We have a tragedy in our midst: word on the internets is that Jay Z and Beyoncé, America’s first couple of limo trysts, have hit some financial hard times. Namely, that their “On The Run” tour, Where The Romance Meets The Road (TM pending) isn’t selling like it should be.
First came the report that in the aftermath of that tape leaking the average price for “On The Run” tickets dropped 13.5%, from a “you can’t be serious” cost of $306.22 to a “I’m pretty sure you still cannot be serious” cost of $264.73. Then came the rumors that people might just be sick of the ubiquitous duo. Both Jay and Bey toured last year, Jay Z alongside Justin Timberlake, selling out all 14 of their dates on the 15th-highest grossing tour of 2013, and Beyoncé on her Mrs. Carter World Tour, the eighth-highest grossing tour of the year, which sold out 40 of 59 shows. Maybe Jay and Bey are far more enamored with their coupledom than anyone else could ever hope to be. In this way, the Carter-Knowles clan is not so different from all the PDA-loving couples who flood your Facebook feed.
Given the widespread outrage over the ridiculously expensive tickets (counterpoint: it’s only ridiculous if people won’t buy them), it sure would be satisfying to see Jay and Bey price themselves out of their fans’ marketplace. That turn of events would be very the-99%-beats-the-1%. That’s what you get for thinking you can fly so close to the sun, Knowles-Carterses!
Compelling narratives all. There’s just one thing: Forbes is reporting that “On The Run” sales are so amazing they’re set make history, thank you very much: the tour is on track to sell almost a million tickets, gross $100 million, and become the second most successful tour of all time (gross revenue per show-wise).
So where did this chaos all begin? Forbes names Hollywood411 — actually, the site is called Showbiz 411 — as the Patient Zero of the lousy sales rumor mill. Last week, the gossip site claimed “tickets are selling slow as molasses”. Showbiz411 suggests oversaturation of the market is to blame, citing those 2013 tours that raked in millions apiece. The site also suggests any buzz surrounding the state of the Knowles-Carter union, including the elevator brawl, ain’t nothing but a publicity stunt to boost ticket sales.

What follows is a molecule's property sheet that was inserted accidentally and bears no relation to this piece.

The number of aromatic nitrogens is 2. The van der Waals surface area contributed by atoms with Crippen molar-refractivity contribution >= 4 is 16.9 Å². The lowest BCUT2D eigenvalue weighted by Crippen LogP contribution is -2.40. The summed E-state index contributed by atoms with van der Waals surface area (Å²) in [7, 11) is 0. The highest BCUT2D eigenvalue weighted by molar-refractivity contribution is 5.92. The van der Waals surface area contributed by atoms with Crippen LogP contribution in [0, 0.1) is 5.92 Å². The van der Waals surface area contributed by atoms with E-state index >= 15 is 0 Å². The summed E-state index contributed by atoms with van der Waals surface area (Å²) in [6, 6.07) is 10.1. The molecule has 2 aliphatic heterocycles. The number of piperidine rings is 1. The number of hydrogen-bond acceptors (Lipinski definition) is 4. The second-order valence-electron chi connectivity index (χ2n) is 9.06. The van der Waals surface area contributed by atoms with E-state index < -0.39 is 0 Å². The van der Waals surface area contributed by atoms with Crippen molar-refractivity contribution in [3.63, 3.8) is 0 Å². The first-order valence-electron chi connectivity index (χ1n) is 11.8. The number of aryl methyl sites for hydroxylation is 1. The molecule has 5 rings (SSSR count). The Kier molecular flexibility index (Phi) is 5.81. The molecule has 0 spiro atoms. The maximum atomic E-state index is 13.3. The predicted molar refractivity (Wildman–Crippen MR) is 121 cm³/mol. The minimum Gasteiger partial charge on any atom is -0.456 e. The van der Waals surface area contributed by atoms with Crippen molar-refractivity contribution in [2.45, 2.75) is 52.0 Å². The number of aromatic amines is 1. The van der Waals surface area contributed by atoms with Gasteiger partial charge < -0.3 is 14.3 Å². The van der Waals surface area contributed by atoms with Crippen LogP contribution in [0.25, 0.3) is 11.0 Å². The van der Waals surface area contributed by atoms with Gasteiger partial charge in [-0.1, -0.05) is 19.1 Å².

That number that’s making the rounds — 11,000 tickets on Stubhub still up for grabs — specifically refers to the show at MetLife Stadium; other venues have anywhere from 3,000 to 9,000 tickets left in circulation. Forbes claims that this is a sign of a “robust secondary market,” because it proves there are thousands of people out there who “think there’s an opportunity to make money” off the “On The Run” tour.
Forbes also cites the trends of ticket buyers: people tend to buy either on the initial onsale date or in the three days leading up to an event. Ten days out from the start of the tour, we’re not close to having a complete picture of “On The Run” sales.
But this “gross per venue” ranking comes with a huge qualifier: the “On The Run” tour is only playing 20 dates. The number one all-time grossing tour, for context, was U2’s 360 tour: $736 million across 110 dates. If “On The Run” sells as projected and nabs that number two spot, it will do so with the fewest number of dates per tour by far; the next-lowest number of tour dates by a top ten grossing artist is 85, for Madonna’s “Sticky Sweet” tour. Which tells you a lot about how many people actually want to see Jay Z and Beyonce together, and how expensive those tickets need to be for the couple to make music history.
Still, something about both sides of this story doesn’t compute. Why bother to run so much defense on Bey and Jay if sales are actually excellent? What do any of these numbers, and the myriad of ways in which a person could choose to interpret them, really tell us about the tour?
Chances are the truth can be triangulated to some middle, boring and therefore not buzzworthy place: sales are okay but not spectacular, probably because the Venn diagram of “Beyoncé fans” and “Jay Z” fans does not have very many people in the union (at press time, the only confirmed members of this cross-section were Blue Ivy and Grantland’s Rembert Browne). Any Beyoncé fan worth his or her salt caught the Mrs. Carter tour last year; any normal mortal only has so much cold, hard cash in the concert budget and isn’t likely to empty the piggy bank twice on the same performer two years in a row.
Why did the false narrative of a huge failure catch on? There’s nothing like seeing Regina George get hit by a bus; nothing like seeing a king fall from the throne. Even though the facts don’t hold up to close inspection, the feelings beneath those rumors do: people do feel like times are too hard for tickets to be so exorbitantly priced, people do feel as though the performance of Jay Z and Beyoncé’s marriage is too perfect to be real (stemming from the belief that Beyoncé is more robot than woman), people do tire of the same celebrity news cycle, no matter how beloved the star may be. Like most rumors, the stories about “On The Run” sales tell us less about the people the gossip is ostensibly about than they do about the people who latch onto that gossip in the first place.
Kind of a disappointment, I know. But no matter what happens, we’ll always have this ridiculous fake movie trailer: